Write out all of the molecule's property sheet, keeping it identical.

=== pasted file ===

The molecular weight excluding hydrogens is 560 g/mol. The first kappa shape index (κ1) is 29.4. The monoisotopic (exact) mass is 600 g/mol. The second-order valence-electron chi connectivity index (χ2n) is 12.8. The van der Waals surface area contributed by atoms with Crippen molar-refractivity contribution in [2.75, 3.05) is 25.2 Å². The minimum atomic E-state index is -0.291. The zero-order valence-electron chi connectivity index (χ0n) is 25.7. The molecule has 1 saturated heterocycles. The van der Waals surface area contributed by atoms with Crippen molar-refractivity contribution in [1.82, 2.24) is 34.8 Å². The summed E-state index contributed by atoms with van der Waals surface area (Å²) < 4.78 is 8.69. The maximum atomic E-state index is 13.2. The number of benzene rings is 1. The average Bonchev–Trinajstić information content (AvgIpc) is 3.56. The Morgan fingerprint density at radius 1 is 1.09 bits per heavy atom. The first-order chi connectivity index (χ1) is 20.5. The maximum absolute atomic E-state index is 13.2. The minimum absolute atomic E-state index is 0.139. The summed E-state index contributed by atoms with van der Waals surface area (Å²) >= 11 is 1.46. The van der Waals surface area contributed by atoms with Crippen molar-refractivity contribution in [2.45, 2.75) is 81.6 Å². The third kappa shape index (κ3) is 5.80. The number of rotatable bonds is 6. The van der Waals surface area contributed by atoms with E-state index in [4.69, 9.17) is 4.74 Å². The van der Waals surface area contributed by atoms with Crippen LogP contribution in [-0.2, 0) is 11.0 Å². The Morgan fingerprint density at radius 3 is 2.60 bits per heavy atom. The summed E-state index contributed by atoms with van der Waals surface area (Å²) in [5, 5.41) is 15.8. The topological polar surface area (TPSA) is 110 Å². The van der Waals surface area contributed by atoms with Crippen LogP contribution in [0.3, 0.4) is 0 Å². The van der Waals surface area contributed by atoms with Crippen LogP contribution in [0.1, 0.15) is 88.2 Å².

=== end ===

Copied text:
The molecular weight excluding hydrogens is 560 g/mol. The first kappa shape index (κ1) is 29.4. The monoisotopic (exact) mass is 600 g/mol. The second-order valence-electron chi connectivity index (χ2n) is 12.8. The van der Waals surface area contributed by atoms with Crippen molar-refractivity contribution in [2.75, 3.05) is 25.2 Å². The minimum atomic E-state index is -0.291. The zero-order valence-electron chi connectivity index (χ0n) is 25.7. The molecule has 1 saturated heterocycles. The van der Waals surface area contributed by atoms with Crippen molar-refractivity contribution in [1.82, 2.24) is 34.8 Å². The summed E-state index contributed by atoms with van der Waals surface area (Å²) < 4.78 is 8.69. The maximum atomic E-state index is 13.2. The number of benzene rings is 1. The average Bonchev–Trinajstić information content (AvgIpc) is 3.56. The Morgan fingerprint density at radius 1 is 1.09 bits per heavy atom. The first-order chi connectivity index (χ1) is 20.5. The maximum absolute atomic E-state index is 13.2. The minimum absolute atomic E-state index is 0.139. The summed E-state index contributed by atoms with van der Waals surface area (Å²) >= 11 is 1.46. The van der Waals surface area contributed by atoms with Crippen molar-refractivity contribution in [2.45, 2.75) is 81.6 Å². The third kappa shape index (κ3) is 5.80. The number of rotatable bonds is 6. The van der Waals surface area contributed by atoms with E-state index in [4.69, 9.17) is 4.74 Å². The van der Waals surface area contributed by atoms with Crippen LogP contribution in [-0.2, 0) is 11.0 Å². The Morgan fingerprint density at radius 3 is 2.60 bits per heavy atom. The summed E-state index contributed by atoms with van der Waals surface area (Å²) in [5, 5.41) is 15.8. The topological polar surface area (TPSA) is 110 Å². The van der Waals surface area contributed by atoms with Crippen LogP contribution in [0.3, 0.4) is 0 Å². The van der Waals surface area contributed by atoms with Crippen LogP contribution in [0.1, 0.15) is 88.2 Å².